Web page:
INTRODUCTION: The Vatican City has once again held one of its most colourful annual ceremonies -- the swearing-in of new members of the Swiss Guard.
GV Bishop inspecting ranks of Swiss Guards
SV PULL BACK TO GV Bishop speaking in Italian
SV PULL BACK TO GV Bishop continues speaking PAN TO audience seated at side of piazza
GV Guard at attention as pennant carried past and in front of them
SV Guard officer approaches, grasps pole of pennant, raises arms and swears allegiance. He retires and another guard comes forward to repeat ceremonial
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Background: INTRODUCTION: The Vatican City has once again held one of its most colourful annual ceremonies -- the swearing-in of new members of the Swiss Guard. The act of pageantry attracts numerous residents and visitors of Rome, in which the Vatican City is situated.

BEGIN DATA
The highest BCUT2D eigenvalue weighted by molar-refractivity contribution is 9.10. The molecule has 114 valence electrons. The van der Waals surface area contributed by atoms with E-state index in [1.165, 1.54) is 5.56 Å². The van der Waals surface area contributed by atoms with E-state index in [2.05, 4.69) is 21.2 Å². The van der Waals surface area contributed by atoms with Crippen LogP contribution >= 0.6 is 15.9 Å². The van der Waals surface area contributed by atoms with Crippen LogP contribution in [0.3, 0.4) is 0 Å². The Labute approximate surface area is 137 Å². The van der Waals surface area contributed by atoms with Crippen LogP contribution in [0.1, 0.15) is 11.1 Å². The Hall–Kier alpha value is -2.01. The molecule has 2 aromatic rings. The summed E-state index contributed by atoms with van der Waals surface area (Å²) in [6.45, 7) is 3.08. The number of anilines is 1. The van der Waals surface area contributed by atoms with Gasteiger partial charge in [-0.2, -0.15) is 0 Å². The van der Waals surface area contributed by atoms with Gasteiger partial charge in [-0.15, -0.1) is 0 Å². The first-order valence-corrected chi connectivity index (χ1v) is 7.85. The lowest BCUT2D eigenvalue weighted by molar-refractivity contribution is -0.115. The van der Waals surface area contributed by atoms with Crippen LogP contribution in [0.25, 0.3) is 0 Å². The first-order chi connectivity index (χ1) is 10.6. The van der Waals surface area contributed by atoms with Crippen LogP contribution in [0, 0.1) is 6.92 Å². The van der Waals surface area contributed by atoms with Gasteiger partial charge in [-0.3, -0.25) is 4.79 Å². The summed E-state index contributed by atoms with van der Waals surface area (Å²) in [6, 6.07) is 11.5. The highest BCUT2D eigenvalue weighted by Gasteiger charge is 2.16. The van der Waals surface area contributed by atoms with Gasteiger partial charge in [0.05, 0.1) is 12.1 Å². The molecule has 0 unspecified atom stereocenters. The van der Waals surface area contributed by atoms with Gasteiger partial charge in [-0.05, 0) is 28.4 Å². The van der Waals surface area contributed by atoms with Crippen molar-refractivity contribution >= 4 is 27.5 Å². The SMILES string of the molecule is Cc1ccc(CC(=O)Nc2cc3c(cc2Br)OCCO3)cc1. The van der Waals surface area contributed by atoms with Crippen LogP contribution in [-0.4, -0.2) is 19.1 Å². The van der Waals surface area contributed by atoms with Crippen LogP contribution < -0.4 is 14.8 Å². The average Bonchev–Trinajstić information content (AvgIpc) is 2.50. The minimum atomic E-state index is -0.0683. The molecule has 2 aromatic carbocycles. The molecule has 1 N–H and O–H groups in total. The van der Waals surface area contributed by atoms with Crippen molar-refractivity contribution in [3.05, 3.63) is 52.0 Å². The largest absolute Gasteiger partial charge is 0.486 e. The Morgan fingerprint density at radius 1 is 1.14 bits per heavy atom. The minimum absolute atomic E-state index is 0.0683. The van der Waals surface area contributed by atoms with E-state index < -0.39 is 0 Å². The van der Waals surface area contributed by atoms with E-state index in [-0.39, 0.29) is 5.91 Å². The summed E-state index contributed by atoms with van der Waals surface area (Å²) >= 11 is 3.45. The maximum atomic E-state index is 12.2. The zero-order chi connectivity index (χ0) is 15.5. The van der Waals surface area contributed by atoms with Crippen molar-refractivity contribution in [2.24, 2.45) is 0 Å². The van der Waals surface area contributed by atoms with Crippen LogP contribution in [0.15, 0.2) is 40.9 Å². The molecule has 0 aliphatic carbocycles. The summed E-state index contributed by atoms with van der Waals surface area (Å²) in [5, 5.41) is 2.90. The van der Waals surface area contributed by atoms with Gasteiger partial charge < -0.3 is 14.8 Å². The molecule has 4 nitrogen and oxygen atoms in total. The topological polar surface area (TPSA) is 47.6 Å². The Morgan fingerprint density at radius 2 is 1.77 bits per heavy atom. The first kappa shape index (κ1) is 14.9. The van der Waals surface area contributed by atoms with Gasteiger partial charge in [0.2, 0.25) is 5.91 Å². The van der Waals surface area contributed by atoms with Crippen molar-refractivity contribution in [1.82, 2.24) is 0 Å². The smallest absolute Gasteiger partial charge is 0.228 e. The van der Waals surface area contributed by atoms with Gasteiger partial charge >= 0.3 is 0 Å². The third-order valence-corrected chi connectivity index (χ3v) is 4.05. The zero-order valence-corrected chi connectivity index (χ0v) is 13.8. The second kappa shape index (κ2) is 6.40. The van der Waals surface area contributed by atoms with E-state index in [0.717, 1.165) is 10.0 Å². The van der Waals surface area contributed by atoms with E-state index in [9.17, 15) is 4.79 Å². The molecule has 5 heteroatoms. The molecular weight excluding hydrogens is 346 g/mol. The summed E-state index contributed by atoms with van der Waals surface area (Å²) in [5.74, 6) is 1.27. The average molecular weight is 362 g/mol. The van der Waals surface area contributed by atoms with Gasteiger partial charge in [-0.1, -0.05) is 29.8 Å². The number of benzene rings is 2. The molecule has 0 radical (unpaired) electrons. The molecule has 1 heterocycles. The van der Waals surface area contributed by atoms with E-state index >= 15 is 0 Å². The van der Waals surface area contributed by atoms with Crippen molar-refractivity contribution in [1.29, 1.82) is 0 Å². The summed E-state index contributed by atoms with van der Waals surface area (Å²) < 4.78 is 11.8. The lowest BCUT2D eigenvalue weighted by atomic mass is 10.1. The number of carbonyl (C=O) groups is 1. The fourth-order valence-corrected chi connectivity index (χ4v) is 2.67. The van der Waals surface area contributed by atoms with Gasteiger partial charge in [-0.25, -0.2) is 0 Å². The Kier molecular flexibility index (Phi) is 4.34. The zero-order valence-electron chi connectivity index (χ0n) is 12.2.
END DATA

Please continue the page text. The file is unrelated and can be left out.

SYNOPSIS: One of the four bishops who officiate at the ceremony inspects the guard. On May the 6th each year, the guardsmen turn out in full ceremonial dress to commemorate the sack of Rome in 1527, when 153 of the corps were killed defending Pope Clement the Seventh. New recruits take their oath on this day, swearing to defend the Pope to the death. The Guard, under formal jurisdiction of the Pope, looks after internal order and security of Vatican City, its palaces and the Papal villa at Castel Gandolfo.
The Guards' pennant comes out for the swearing-in ceremony in Saint Damasco courtyard. Called in Italian The Guardia Svizzera, it was introduced more than 400 years ago by Pope Julius the Second, and its members are Swiss citizens.
It isn't easy to recruit young Swiss men because pay is high and unemployment small in their homeland. In the Guard, pay is low, discipline tough, and some of their duties tedious. Most leave after completing their two-year term. The Guard is all that remains of the pontifical military corps which Popes once used to protect their now-vanished temporal powers.
Their dress of slashed blue, red and yellow tunics is said to have been designed by Michelangelo. Each year, guards have to turn away, politely but firmly, hundreds of tourists and curious visitors who try to slip through the Vatican gates.